Christopher L. Heuertz: What I've learned from the Enneagram
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More than just another personality test, the Enneagram is a sacred map of the soul, writes a Christian activist and contemplative.
I first learned about the Enneagram nearly 16 years ago, in the slums of Cambodia. I was with a dear friend after eating an amazing Khmer lunch at a rooftop cafe. Sitting in the sun, we felt safe to talk about our fears and dreams. It was the prefect context to be introduced to the Enneagram.
But if I’m honest, I have to admit that the Enneagram weirded me out at the beginning.
At first I thought it was totally bogus, a spooky-looking version of yet another personality test. I mean, the diagram itself looks super evil -- like two entangled pentagrams. And back then, the interspiritual language tied to much of the Enneagram literature was more than I was ready for.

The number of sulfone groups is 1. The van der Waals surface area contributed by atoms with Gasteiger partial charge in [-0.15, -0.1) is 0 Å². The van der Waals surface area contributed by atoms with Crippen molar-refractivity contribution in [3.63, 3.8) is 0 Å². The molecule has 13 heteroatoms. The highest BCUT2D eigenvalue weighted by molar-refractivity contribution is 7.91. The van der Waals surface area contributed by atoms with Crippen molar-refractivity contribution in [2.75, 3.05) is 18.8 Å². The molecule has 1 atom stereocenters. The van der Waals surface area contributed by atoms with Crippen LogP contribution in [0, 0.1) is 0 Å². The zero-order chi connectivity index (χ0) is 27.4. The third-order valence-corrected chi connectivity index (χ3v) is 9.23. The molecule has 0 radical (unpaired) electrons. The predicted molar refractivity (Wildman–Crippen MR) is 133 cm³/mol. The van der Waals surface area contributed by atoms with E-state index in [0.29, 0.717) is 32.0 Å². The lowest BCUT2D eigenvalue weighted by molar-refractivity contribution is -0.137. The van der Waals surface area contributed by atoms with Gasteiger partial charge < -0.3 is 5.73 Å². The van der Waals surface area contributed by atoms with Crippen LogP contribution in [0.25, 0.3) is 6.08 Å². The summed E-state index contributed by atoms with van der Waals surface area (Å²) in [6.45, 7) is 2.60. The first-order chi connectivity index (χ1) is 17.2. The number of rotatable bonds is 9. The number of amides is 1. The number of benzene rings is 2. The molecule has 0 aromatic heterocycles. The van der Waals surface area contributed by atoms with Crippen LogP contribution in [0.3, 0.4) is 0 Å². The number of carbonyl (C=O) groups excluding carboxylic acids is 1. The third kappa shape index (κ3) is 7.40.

But my buddy kept at me. As he continued to explain the Enneagram, it really did make sense.
Like many good things that come to us right on time, the Enneagram, once it found me, wouldn’t let me go.
Fundamentally, the Enneagram illuminates the set of coping strategies we have developed in reaction to our experiences in childhood -- our childhood wounds. By observing the patterns of our particular Enneagram types, we are more capable of loosening the grasp these coping strategies have on us.
Because of our human proclivity toward narcissism, we love to be told things about ourselves that we intuitively knew to be true but didn’t have a construct or framework for. The Enneagram gives us a framework for thinking about why we react and respond in the ways that we do.